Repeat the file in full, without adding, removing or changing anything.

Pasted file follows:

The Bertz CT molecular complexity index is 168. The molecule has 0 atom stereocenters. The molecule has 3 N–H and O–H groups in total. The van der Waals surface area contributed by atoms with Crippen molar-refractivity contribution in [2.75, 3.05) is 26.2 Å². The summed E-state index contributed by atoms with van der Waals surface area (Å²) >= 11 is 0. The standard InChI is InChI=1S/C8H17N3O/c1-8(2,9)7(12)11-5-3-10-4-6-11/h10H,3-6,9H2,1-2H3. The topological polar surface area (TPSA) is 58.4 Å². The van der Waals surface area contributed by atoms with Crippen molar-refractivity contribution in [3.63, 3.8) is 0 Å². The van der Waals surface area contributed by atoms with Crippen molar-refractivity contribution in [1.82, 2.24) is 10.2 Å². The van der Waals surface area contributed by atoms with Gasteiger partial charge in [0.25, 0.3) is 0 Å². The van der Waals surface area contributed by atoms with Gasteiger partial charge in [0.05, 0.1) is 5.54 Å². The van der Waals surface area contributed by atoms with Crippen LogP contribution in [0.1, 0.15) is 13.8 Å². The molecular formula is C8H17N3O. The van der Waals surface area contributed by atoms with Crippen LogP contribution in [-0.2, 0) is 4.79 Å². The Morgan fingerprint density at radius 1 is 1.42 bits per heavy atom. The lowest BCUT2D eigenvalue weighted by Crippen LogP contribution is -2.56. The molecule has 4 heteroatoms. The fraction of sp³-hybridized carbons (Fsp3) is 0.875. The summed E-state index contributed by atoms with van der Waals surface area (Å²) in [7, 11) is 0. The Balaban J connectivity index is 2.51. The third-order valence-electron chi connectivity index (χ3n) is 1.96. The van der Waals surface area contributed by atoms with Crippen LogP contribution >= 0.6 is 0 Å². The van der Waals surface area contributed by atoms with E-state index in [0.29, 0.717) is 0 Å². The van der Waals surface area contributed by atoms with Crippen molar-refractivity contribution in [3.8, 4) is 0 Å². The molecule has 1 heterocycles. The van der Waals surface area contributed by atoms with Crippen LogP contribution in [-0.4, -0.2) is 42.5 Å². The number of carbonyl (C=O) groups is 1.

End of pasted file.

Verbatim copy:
The Bertz CT molecular complexity index is 168. The molecule has 0 atom stereocenters. The molecule has 3 N–H and O–H groups in total. The van der Waals surface area contributed by atoms with Crippen molar-refractivity contribution in [2.75, 3.05) is 26.2 Å². The summed E-state index contributed by atoms with van der Waals surface area (Å²) >= 11 is 0. The standard InChI is InChI=1S/C8H17N3O/c1-8(2,9)7(12)11-5-3-10-4-6-11/h10H,3-6,9H2,1-2H3. The topological polar surface area (TPSA) is 58.4 Å². The van der Waals surface area contributed by atoms with Crippen molar-refractivity contribution in [3.63, 3.8) is 0 Å². The van der Waals surface area contributed by atoms with Crippen molar-refractivity contribution in [1.82, 2.24) is 10.2 Å². The van der Waals surface area contributed by atoms with Gasteiger partial charge in [0.25, 0.3) is 0 Å². The van der Waals surface area contributed by atoms with Gasteiger partial charge in [0.05, 0.1) is 5.54 Å². The van der Waals surface area contributed by atoms with Crippen LogP contribution in [0.1, 0.15) is 13.8 Å². The molecular formula is C8H17N3O. The van der Waals surface area contributed by atoms with Crippen LogP contribution in [-0.2, 0) is 4.79 Å². The Morgan fingerprint density at radius 1 is 1.42 bits per heavy atom. The lowest BCUT2D eigenvalue weighted by Crippen LogP contribution is -2.56. The molecule has 4 heteroatoms. The fraction of sp³-hybridized carbons (Fsp3) is 0.875. The summed E-state index contributed by atoms with van der Waals surface area (Å²) in [7, 11) is 0. The Balaban J connectivity index is 2.51. The third-order valence-electron chi connectivity index (χ3n) is 1.96. The van der Waals surface area contributed by atoms with Crippen LogP contribution >= 0.6 is 0 Å². The van der Waals surface area contributed by atoms with E-state index in [0.29, 0.717) is 0 Å². The van der Waals surface area contributed by atoms with Crippen molar-refractivity contribution in [3.8, 4) is 0 Å². The molecule has 1 heterocycles. The van der Waals surface area contributed by atoms with Crippen LogP contribution in [-0.4, -0.2) is 42.5 Å². The number of carbonyl (C=O) groups is 1.